Edie Meidav (born Toronto, Ontario, Canada) is an American novelist.
Her fiction, poetry, and criticism have appeared in Writing on Air (MIT Press), On Globalization (MIT Press), Now Write! Fiction Writing Exercises from Today's Best Teachers and Writers (Penguin, 2006), and other anthologies, and in Village Voice, Conjunctions, The American Voice, Ms., The Kenyon Review, The Chattahoochee Review.
- Lannan Literary Fellowship (2007)
- Bard Fiction Prize (2005). (2006– )
- Janet Heidinger Kafka Prize for best novel by an American Woman 2001
- Los Angeles Times Best Books of 2001
- Los Angeles Times Best Book of 2006
- Meidav, Edie (2001). The Far Field: A Novel of Ceylon. Houghton Mifflin. ISBN 978-0-618-21916-2. (reprint Harcourt, 2002, ISBN 978-0-618-21916-2 )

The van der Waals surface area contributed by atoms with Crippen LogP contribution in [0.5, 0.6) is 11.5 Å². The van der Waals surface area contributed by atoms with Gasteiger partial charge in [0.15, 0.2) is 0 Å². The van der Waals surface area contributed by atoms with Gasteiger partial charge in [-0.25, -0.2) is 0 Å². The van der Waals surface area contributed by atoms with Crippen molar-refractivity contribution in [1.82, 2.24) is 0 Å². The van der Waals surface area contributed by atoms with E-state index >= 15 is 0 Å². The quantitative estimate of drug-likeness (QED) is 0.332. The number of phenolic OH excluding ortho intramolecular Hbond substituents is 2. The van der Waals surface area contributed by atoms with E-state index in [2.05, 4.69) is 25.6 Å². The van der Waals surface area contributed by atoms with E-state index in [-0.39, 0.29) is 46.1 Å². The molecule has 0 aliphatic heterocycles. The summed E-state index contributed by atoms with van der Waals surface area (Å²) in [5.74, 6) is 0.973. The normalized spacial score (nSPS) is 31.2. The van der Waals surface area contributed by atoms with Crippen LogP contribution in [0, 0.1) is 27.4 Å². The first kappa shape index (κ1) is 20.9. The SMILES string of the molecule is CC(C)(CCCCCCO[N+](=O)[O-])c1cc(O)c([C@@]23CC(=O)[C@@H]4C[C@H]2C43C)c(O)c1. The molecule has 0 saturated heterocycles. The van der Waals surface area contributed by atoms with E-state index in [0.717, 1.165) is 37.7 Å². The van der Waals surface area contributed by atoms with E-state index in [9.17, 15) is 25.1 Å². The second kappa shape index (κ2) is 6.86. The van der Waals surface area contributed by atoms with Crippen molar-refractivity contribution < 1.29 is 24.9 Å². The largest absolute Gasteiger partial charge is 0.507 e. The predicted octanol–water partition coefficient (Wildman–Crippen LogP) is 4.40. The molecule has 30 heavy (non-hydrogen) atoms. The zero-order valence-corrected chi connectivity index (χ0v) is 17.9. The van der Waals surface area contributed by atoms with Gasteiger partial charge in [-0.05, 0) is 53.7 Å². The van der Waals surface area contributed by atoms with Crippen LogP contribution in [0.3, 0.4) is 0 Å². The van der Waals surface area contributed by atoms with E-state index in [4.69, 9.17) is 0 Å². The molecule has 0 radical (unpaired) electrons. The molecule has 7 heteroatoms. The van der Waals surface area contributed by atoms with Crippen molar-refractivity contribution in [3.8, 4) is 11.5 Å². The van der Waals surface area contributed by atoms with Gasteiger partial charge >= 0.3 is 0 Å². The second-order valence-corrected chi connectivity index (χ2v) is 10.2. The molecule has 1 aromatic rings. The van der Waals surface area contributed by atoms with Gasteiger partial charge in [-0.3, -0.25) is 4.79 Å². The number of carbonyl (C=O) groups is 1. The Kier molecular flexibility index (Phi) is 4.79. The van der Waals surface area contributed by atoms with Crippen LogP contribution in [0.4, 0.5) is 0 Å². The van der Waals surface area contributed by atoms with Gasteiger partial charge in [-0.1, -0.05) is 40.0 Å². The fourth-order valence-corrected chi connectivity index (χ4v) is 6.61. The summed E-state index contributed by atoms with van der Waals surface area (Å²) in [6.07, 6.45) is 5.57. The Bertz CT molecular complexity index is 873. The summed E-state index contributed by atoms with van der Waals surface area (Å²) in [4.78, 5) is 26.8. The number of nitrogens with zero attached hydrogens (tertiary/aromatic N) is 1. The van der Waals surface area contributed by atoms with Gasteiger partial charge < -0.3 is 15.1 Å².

- Meidav, Edie (2005). Crawl Space. Farrar, Straus and Giroux. ISBN 978-0-374-13075-6. (reprint Macmillan, 2006, ISBN 978-0-312-42575-3)
- Meidav, Edie (2011). Lola California. Macmillan. ISBN 978-0-374-70887-0.
- "The Truth in Rented Rooms". The Village Voice. January 19, 1999.
Edie Meidav is a student of human bewilderment. In her first novel—about an American called Henry Gould trying to establish a utopian community in the British colony of Ceylon—she's woven the blundering figure of a holy fool into a bristling tapestry of local life. The Far Field is historical fiction without a shred of nostalgia, and even its sometimes predictable plot is finally justified by Meidav's scarifying emotional honesty and visceral sense of place.
But while Meidav's lens is panoramic, she manages to keep her focus human in scale, providing her readers with a virtual novelistic treatise on the colonial experience, articulated in the accumulated tiny, believable details of her characters' daily lives.
- Jacob Molyneux (May 15, 2001). "Caste in Doubt". The Village Voice.
- Amy Benfer (April 19, 2001). "The Far Afield". salon.